The Sea Glass Story
What is sea glass?
Sea glass begins its life many years ago as glass bottles, household glassware, stained glass, even shipwreck items. Long before laws prohibiting littering, many people, and even towns, used the cliffs and rocks at the shore as a place to dump their garbage.
This was before the invention of plastics; so most items were either metal or glass. The glass, over time breaks up on the rocks and in the surf, tumbling back and forth with the tides, much of it for many decades. It finally is worn smooth and rounded from the waves, sand and rocks.
Is it real?
There are some sellers out there who try to pass off man-made sea glass as real, so there are some things to look out for when buying genuine sea glass. Glass is sometimes tumbled in rock tumblers or acid etched to try to duplicate the frosty appearance of sea glass. The surface of sea glass made this way is very uniform, and satiny with no real discernible imperfections. The glass is often flatter and more angular in shape. Genuine sea glass has several things you can look for that cannot be duplicated by any process.
First, very small "C" shaped marks on the surface are from years of tumbling in the surf, sand and rocks. Genuine sea glass also has a distinctive "frost" appearance on its surface. The high pH level of seawater actually leaches sodium hydroxide from the glass leaving a crystalline "frost " on the surface. Thickness of the glass, roundness, other imperfections, such as bubbles in the glass can all be indicators of very old glass.
Colors of Sea Glass
While there are many colors of sea glass, they are usually divided into rarity categories. Some colors are very common, while there are others such as red and orange that, by some estimates, are only found once in every 10,000 pieces of glass collected!
Common Colors: White, Brown and Kelly Green. Many browns most likely started out as beer, whisky or bitters bottles. The kelly greens also were, and still are, used for beer and soda bottles. The whites were originally clear glass soda, other beverage or household product bottles; some were even window panes or automobile glass.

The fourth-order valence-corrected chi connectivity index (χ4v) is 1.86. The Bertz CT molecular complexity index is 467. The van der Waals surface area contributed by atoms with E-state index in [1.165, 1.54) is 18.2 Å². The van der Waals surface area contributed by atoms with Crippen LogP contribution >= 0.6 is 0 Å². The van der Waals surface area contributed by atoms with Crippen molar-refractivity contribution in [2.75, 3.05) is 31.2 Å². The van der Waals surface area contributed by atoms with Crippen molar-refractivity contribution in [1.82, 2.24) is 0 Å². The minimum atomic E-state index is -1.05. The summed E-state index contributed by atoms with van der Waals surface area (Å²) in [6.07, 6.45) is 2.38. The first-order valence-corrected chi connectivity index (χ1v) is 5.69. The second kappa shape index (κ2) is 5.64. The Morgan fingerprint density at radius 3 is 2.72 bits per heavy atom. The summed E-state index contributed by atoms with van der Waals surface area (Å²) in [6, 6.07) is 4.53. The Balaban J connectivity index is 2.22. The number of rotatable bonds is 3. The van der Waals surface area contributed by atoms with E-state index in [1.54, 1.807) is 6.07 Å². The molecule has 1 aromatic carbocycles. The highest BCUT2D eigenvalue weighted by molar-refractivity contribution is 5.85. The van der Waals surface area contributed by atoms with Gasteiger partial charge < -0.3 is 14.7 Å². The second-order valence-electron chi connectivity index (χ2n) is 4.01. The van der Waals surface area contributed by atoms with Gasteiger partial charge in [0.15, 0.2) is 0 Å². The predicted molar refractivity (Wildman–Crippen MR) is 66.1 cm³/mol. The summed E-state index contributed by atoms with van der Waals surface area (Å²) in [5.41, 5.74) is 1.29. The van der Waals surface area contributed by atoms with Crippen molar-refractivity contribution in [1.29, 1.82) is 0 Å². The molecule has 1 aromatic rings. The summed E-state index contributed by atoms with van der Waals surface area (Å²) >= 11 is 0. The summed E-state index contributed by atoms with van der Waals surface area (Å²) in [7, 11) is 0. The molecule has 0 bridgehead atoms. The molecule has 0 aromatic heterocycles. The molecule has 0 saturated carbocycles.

Uncommon Colors: Seafoam Green, Soft Blue, Forest Green, Lime Green, Golden Amber, Amber and Jade. Seafoam green glass may have begun life as a coke bottle, although other sodas, as well as some canning jars, around the turn of the century had this same soft green-blue color. Soft blue glass was often soda bottles, fruit jars, medicine or ink bottles. Forest green glass was, and still is, used for wine bottles. Lime green glass was used for some soda bottles and tableware. Golden amber was used in medicine, spirit and bitters bottles. The slightly darker color, amber was used in whisky, bitters and poison bottles. Jade glass was used in mineral water, soda, bitters and poison bottles.
Rare: Pink, Aqua, Cornflower Blue, Cobalt Blue, Citron, and Purple/Lavender. Pink glass was primarily used in tableware, especially during the Depression era. Cornflower blue glass was used in early medicine bottles. Cobalt blue was used in medicine bottles, like Bromo-Seltzer, Milk of Magnesia, and also poison bottles. Citron glass was used for wine and bitters bottles, and fruit and snuff jars. Purple/lavender glass many times was actually clear glass that turned lavender over many years of sun exposure. This glass was widely used for food containers.
Extremely Rare: Orange, Red, Turquoise, Yellow, Black, Teal, and Gray. Orange is probably the most rare of all. Some experts estimate that the chances of finding an orange piece are 1 in 10,000! This glass was primarily tableware. Red sea glass, nearly as rare as orange, is one of the most coveted colors for collectors. This glass comes from Victorian lamps, lanterns, tableware and even automobile taillights. Turquoise is the most rare in the blue family. This glass was used in tableware, flasks, and art glass. Yellow glass was used for tableware and ornamental pieces. Black sea glass was used for gin, beer and other alcoholic beverages, most prior to 1900. Teal glass was used for baking soda bottles, mineral water bottles, and ink bottles. Gray sea glass is often glass that was intended to be clear. Some byproducts in the making of the glass can, over time, give the glass a smoky gray hue. Most well worn gray glass dates before 1900.
Information from LaMotte, Richard, "Pure Sea Glass." Chestertown, MD: Sea Glass Publishing, 2004